A manifesto of any political party shall be treated as an important document because it is sort of public declaration of their vision and mission of governance quoting specific policies, programmes and objectives. Normally, manifestoes are issued just a few days or weeks before election targeting the electorate of the state or country. While going through the manifesto of the India’s oldest political party, the Congress, my attention was particularly drawn towards the party’s averments on India’s current foreign policy and their plan for future if voted in power during the current Parliamentary elections. While I am not averse to oral rhetoric of the political leaders which they so often resort to these days to influence target groups of people but my personal conviction is that in the manifesto, which is a serious written commitment, every endeavor should be made to evaluate the current programmes or policies, rather than person(s), in right perspective matched with the concerned political party’s futuristic vision and mission on the issues involved and milestones defined.
On the contrary, while citing the collective wisdom and farsightedness of leaders of the freedom movement (an obvious reference to former Prime Minister Nehru) in defining the nation’s foreign policy, the Congress party has alleged that the foreign policy under the Bhartiya Janta Party (BJP) has been reduced to the whims of one man and has become transactional marked with outrageous flip-flops. The party blames that the national interests have been a casualty under the BJP regime. According to the grand old party, the last five years have been disastrous for the people of India because Prime Minister (Narendra Modi) has only given grandiose promises, empty slogans, failed programmes, false statistics and overall climate of fear, intimidation and hatred. Citing it a situation of deep crisis, the party has promised to reverse these damaging developments by taking corrective actions at home and reposing faith in diplomatic corps to advise on, formulate and conduct foreign policy affirming its faith in the policy of friendship, co-existence and more importantly non-alignment.
Salient Points of Congress’ Promised Foreign Policy
The Congress manifesto promises the following measures under India’s foreign policy:
- The party affirms its faith and to continue the policy of non-alignment, independence of thought and action, and increased bilateral engagements in relation with other countries of the world.
- To establish a National Council on Foreign Policy consisting of the members of the Cabinet Committee on security, scholars, domain experts and diplomats to advise the government on foreign policy.
- To work closely with all countries of the world and particularly members of the neighbouring countries and G-20 nations in various multilateral forums and institutions.
- To make foreign trade an important element of the foreign policy and make all efforts to increase it.
- It was the Congress government which opened India’s economy to other countries of the world and the party will strengthen its relation with other countries of the world through economic cooperation and two-way investment.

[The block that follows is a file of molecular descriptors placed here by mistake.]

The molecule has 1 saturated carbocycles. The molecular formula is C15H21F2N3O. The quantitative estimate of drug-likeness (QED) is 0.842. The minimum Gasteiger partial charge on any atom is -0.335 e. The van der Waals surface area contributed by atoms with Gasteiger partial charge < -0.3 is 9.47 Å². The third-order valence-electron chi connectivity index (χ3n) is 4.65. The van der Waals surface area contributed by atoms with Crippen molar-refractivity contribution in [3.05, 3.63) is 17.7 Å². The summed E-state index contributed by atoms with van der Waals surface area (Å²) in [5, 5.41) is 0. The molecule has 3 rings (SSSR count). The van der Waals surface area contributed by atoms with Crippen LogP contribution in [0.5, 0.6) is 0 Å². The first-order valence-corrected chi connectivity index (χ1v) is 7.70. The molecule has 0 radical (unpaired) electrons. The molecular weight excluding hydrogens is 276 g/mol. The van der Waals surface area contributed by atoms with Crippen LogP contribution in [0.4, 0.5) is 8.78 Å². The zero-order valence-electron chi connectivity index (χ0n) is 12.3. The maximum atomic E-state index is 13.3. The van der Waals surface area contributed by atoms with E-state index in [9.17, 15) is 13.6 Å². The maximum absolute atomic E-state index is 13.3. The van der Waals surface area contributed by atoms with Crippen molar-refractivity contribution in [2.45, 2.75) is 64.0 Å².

- The party is opposed to terrorism and seek cooperation of other countries to compel Pakistan to verifiably end its support to terrorist groups.
- The party will enact a new law on asylum and redouble efforts to seek membership of the United Nations Security Council and Nuclear Suppliers Group.
- The party will work with SAARC and ASEAN countries to enhance trade, investment, tourism and cultural exchanges, strengthen Indian Council of Cultural Relations, and take effective steps to particularly maintain good relations with Pakistan and Sri Lanka resolving problems and conflicts, particularly those of fishermen.
- Significantly Increase the size of Indian Foreign Service, induct domain experts and scholars and open more missions abroad for effective participation and acquiring the position of leadership in the world.
Nehruvian Legacy of Foreign Policy
India’s first Prime Minister Jawaharlal Nehru also held all along the charge of the External Affairs till his death on 27 May 1964. Thus after independence, the country was without a regular foreign minister for almost seventeen years and, therefore, in a way Nehru is architect of India's foreign policy after independence which which was carried out unchanged for long by his successors. The concepts of non-alignment, panchsheel and pro-east tilt were his ideas that India religiously followed for over four decades.There is no doubt that historically Pandit Nehru was a great leader and many historians and critics treat him a great internationalist too. However, Pandit Nehru was so enamoured with his ideology, international image and the Chinese leadership that he even, perhaps unintentionally, sidelined the national interests on many occasions. Being a staunch believer of Panchsheel and non-alignment, Nehru possibly never gave a serious thought over the possibility of war with China and the need of defence preparedness despite constant hankering from the military leadership over the years. For these reasons, rather than helping the nation, his ideology and policies proved to be counterproductive and fatal on many occasions. Here a quick reference and analysis of the Nehruvian foreign policy becomes relevant because the Congress still talks about same vision stressing "non-alignment" through its manifesto. A few such illustrations are as follows: